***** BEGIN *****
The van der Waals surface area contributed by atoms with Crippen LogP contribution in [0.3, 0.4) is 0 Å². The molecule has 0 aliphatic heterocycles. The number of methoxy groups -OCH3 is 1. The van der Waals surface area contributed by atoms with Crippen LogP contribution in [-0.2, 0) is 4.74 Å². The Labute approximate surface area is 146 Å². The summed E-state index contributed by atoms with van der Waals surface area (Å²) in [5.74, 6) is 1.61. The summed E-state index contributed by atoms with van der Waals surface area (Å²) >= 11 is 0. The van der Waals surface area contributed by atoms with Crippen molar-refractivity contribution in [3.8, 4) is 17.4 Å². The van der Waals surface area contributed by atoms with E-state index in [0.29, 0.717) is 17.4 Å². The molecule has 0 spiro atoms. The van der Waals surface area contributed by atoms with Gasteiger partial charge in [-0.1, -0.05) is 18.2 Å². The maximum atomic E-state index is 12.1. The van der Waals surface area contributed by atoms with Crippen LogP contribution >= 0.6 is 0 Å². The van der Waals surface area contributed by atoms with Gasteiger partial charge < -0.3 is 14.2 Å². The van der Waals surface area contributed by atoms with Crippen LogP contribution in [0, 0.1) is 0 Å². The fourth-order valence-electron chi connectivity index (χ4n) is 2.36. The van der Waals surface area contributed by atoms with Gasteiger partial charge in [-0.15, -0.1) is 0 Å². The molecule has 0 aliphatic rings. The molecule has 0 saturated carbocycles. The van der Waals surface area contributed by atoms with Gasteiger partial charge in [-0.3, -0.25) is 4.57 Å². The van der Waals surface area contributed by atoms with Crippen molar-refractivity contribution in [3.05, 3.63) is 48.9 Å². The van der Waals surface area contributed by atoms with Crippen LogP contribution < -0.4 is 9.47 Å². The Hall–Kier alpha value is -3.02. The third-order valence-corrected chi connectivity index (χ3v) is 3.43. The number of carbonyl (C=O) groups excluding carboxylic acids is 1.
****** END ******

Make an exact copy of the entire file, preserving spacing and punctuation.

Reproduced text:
The van der Waals surface area contributed by atoms with Crippen LogP contribution in [0.3, 0.4) is 0 Å². The molecule has 0 aliphatic heterocycles. The number of methoxy groups -OCH3 is 1. The van der Waals surface area contributed by atoms with Crippen LogP contribution in [-0.2, 0) is 4.74 Å². The Labute approximate surface area is 146 Å². The summed E-state index contributed by atoms with van der Waals surface area (Å²) in [5.74, 6) is 1.61. The summed E-state index contributed by atoms with van der Waals surface area (Å²) >= 11 is 0. The van der Waals surface area contributed by atoms with Crippen molar-refractivity contribution in [3.8, 4) is 17.4 Å². The van der Waals surface area contributed by atoms with E-state index in [0.29, 0.717) is 17.4 Å². The molecule has 0 spiro atoms. The van der Waals surface area contributed by atoms with Gasteiger partial charge in [-0.1, -0.05) is 18.2 Å². The maximum atomic E-state index is 12.1. The van der Waals surface area contributed by atoms with Crippen LogP contribution >= 0.6 is 0 Å². The van der Waals surface area contributed by atoms with Gasteiger partial charge < -0.3 is 14.2 Å². The van der Waals surface area contributed by atoms with Crippen LogP contribution in [0, 0.1) is 0 Å². The fourth-order valence-electron chi connectivity index (χ4n) is 2.36. The van der Waals surface area contributed by atoms with Gasteiger partial charge in [-0.15, -0.1) is 0 Å². The molecule has 0 aliphatic rings. The molecule has 0 saturated carbocycles. The van der Waals surface area contributed by atoms with Gasteiger partial charge in [-0.3, -0.25) is 4.57 Å². The van der Waals surface area contributed by atoms with Crippen molar-refractivity contribution in [3.05, 3.63) is 48.9 Å². The van der Waals surface area contributed by atoms with Crippen LogP contribution < -0.4 is 9.47 Å². The Hall–Kier alpha value is -3.02. The third-order valence-corrected chi connectivity index (χ3v) is 3.43. The number of carbonyl (C=O) groups excluding carboxylic acids is 1.